Today in the Upshot, Justin Wolfers heavily criticizes a recent study that has received lots of media attention claiming that child outcomes are barely correlated with the time that parents spend with their children. He writes:

*“This nonfinding largely reflects the failure of the authors to accurately measure parental input… it measures how much time each parent spends with children on only two particular days — one a weekday and the other a weekend day….The result is that whether you are categorized as an intensive or a distant parent depends largely on which days of the week you happened to be surveyed. For instance, I began this week by taking a couple of days off to travel with the children to Disneyworld. A survey asking about Sunday or Monday would categorize me as a very intense parent who spent every waking moment engaged with my children. But today, I’m back at work and am unlikely to see them until late. And so a survey asking instead about today would categorize me as an absentee parent. The reality is that neither is accurate. …Trying to get a sense of the time you spend parenting from a single day’s diary is a bit like trying to measure your income from a single day. If yesterday was payday, you look rich, but if it’s not, you would be reported as dead broke. You get a clearer picture only by looking at your income — or your parenting time — over a more meaningful period.”*

**Measuring flows over short periods**

What is needed depends on the question of interest. Clearly if one wants to measure accurately the parenting of Justin Wolfers, then a 2 day sample will give a much less accurate picture than measuring over a week or a month. But the study is not interested in individual people, but in averages, or groups of people. So what if I want to measure the parenting time inputs of Economics Professors. With a fixed budget, perhaps I can survey 1000 of them for 2 days each, or go back to them every 2 days for a month and survey 100 of them for a month at a time. Can I get unbiased estimates using either approach? If so, which is better?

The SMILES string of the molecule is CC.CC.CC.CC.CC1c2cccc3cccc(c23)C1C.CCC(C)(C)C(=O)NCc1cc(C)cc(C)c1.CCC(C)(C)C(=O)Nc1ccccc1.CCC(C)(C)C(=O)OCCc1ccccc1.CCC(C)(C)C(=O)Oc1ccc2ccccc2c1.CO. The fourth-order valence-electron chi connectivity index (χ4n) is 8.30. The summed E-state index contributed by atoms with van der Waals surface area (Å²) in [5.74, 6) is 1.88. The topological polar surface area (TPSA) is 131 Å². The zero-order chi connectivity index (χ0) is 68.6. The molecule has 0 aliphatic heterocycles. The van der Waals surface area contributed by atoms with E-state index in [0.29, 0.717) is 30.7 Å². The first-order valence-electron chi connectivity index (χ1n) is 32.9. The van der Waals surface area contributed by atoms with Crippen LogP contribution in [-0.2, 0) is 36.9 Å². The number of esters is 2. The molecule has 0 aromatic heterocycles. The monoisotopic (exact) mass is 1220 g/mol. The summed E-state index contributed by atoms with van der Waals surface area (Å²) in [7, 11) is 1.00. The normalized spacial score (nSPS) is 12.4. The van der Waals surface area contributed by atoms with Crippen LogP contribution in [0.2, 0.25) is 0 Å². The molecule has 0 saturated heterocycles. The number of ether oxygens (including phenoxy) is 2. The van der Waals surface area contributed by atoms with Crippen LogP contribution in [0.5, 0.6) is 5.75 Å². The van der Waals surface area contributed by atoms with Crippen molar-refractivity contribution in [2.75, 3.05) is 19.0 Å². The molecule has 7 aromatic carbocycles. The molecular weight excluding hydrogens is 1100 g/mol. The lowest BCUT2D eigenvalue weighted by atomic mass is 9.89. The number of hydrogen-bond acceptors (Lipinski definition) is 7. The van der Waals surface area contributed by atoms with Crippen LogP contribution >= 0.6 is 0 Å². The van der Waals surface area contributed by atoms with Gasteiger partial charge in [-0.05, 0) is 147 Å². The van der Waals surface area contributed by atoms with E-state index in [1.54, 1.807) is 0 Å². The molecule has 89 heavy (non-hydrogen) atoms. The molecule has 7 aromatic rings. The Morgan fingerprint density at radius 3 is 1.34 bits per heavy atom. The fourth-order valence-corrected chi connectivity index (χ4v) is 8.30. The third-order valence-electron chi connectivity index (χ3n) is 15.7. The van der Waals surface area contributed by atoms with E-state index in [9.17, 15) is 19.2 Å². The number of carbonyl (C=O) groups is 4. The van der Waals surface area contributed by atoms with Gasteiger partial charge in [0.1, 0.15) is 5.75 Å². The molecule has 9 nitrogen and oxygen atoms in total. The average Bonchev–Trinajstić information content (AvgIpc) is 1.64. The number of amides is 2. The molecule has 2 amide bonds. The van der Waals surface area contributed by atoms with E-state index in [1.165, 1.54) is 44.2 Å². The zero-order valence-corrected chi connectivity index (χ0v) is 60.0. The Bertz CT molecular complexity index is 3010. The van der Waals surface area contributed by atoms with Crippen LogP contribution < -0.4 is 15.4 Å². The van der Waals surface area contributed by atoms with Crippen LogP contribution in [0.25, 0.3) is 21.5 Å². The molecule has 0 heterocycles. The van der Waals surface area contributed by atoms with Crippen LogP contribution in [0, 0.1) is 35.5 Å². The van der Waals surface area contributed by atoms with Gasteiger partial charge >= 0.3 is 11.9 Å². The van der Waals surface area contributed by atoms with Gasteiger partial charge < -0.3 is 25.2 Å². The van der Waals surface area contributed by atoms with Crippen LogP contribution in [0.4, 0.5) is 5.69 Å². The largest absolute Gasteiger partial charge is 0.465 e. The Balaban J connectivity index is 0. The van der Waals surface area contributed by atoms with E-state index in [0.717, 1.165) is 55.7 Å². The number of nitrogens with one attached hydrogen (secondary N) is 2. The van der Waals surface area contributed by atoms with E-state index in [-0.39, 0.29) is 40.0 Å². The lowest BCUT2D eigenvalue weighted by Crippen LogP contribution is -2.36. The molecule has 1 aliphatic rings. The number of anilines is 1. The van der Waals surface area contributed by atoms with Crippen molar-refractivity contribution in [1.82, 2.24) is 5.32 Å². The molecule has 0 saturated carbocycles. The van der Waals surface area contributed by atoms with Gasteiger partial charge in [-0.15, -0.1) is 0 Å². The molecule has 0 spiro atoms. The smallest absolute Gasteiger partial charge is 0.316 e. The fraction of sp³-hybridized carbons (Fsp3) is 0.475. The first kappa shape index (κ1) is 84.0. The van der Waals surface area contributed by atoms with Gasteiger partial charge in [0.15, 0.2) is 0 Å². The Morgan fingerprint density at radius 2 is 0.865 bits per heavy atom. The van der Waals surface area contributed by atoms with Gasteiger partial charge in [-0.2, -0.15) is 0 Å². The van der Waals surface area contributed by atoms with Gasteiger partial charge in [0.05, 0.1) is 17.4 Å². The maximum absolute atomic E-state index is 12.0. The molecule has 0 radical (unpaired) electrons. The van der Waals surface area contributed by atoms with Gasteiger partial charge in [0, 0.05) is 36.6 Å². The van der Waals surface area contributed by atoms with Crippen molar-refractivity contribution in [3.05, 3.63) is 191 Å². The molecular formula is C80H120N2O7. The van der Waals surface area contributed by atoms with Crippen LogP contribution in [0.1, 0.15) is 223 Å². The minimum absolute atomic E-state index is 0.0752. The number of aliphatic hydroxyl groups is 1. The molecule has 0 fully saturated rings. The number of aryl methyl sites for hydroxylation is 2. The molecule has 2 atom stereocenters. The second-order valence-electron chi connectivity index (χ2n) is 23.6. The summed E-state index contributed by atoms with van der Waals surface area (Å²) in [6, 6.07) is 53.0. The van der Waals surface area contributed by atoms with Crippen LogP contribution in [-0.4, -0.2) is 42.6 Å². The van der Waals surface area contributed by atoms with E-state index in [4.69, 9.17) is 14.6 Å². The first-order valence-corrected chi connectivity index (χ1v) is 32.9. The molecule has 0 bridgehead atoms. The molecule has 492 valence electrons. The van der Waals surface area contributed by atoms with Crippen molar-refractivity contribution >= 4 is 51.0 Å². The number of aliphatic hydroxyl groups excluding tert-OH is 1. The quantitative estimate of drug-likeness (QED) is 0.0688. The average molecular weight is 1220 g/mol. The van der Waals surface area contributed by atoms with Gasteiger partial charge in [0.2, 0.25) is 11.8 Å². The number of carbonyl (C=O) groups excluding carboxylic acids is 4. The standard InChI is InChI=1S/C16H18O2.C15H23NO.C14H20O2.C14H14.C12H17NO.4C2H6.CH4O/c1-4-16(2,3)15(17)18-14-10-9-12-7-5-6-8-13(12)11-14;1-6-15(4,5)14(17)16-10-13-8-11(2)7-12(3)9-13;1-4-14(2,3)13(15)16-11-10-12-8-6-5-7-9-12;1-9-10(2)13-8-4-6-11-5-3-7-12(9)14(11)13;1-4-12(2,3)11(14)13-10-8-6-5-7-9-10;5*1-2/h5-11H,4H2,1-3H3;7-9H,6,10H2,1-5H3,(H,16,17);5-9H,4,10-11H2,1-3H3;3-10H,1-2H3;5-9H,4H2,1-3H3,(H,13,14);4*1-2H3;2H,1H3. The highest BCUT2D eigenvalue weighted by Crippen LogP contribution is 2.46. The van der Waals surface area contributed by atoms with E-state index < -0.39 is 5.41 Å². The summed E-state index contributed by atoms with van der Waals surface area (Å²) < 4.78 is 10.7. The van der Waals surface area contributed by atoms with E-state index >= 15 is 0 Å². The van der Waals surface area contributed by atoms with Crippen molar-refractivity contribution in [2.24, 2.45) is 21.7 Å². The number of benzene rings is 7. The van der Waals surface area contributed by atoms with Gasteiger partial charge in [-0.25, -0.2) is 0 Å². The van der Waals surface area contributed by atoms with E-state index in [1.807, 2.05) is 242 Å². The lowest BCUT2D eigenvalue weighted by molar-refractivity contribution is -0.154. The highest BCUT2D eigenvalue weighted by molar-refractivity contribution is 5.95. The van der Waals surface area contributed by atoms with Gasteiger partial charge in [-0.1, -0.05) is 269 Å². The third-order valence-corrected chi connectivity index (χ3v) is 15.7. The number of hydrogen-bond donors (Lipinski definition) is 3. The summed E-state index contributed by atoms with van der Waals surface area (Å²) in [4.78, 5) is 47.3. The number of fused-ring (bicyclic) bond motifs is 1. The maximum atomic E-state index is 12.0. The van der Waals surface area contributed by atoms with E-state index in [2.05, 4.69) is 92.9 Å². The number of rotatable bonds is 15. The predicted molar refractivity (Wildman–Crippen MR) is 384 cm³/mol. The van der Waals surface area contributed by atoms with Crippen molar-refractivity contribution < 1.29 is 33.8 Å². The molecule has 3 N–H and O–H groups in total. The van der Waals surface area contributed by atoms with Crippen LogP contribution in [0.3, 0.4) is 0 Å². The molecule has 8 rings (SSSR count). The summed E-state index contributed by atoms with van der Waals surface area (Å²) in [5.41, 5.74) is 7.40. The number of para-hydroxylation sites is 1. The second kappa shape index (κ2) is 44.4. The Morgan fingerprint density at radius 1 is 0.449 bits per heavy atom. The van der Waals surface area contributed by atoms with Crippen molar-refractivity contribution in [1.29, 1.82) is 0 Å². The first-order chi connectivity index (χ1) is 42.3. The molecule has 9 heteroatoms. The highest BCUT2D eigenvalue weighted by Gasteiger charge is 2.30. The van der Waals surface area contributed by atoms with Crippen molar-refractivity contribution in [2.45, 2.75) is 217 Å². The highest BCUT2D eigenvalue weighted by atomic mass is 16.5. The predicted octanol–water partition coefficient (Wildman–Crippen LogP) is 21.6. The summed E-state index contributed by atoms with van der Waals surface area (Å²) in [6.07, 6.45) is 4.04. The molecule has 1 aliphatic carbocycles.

Luckily I have a paper on this (ungated version, see section 3.2). [EDIT: ACTUALLY MY PAPER IS ON THE RELATED TOPIC OF MEASURING FLOWS AS AN OUTCOME VARIABLE] Let us assume that the sampling covers the population of interest (so e.g. in the parental time input case, they randomly choose whether to ask you about Saturday or Sunday, and which weekday to ask you. They also randomly choose the week to ask you about – clearly if they only measure Saturdays and Mondays, and do this during a week where Monday is a public holiday, this won’t give an accurate measure of average parental inputs over a longer term). Then either approach will give an unbiased estimate of the average parental time input of Economics Professors – in the case where we survey 1000 for 2 days each, we happen to get some Justin’s in Disneyworld, and some Fred’s travelling for a conference, and some Maria’s teaching a triple section and working late, and some Pierre’s who are staying home because their kid was sick, etc. – and so perhaps we get incredibly noisy estimates of the long-term time inputs of any one of them, but still an unbiased estimate of the mean.